In 1954, the U.S. Supreme Court in Brown v. Board of Education held that equal access to public education is essential to the progress of a democratic nation. By law, race could no longer be used to exclude children from school. Brown’s promise of equal educational opportunity has never been fully realized in New York City. It continues to be impeded by harsh disciplinary and school safety policies that disproportionately exclude low-income students, black students, Latino students and students with disabilities from classrooms. As a result, these students are denied Brown’s guarantee of equal access to an education, adding to their greater risk of being pushed through the school-to-prison pipeline (STPP).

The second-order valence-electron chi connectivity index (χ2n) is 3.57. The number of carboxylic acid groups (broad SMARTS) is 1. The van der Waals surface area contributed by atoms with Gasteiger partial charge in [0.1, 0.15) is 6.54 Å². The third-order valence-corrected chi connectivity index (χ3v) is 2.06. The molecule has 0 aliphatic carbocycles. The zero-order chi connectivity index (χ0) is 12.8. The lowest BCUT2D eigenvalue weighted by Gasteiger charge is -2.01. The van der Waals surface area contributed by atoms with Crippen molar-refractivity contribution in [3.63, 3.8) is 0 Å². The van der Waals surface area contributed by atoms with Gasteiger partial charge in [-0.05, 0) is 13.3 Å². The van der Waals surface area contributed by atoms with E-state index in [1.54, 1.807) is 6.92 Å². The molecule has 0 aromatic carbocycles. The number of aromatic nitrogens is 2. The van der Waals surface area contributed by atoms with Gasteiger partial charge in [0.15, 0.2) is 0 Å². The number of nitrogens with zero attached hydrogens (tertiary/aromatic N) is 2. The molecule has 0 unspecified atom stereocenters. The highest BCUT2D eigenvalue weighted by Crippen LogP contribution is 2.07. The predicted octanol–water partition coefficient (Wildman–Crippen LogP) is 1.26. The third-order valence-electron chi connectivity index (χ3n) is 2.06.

The New York Law School Racial Justice Project and the Racial Justice Program of the American Civil Liberties Union have co-authored a report on food deserts —areas with either no access or limited access to fresh, affordable food—and the impact on communities of color. The report is titled Unshared Bounty: How Structural Racism Contributes to the Creation and Persistence of Food Deserts. Approximately 23.5 million people in the U.S. live in low-income neighborhoods located more than 1 mile from a supermarket. African Americans are half as likely to have access to chain supermarkets and Hispanics are a third less likely to have access to chain supermarkets than are whites. Moreover, studies have found that minority communities are more likely to have smaller grocery stores carrying higher priced, less varied food products than other neighborhoods.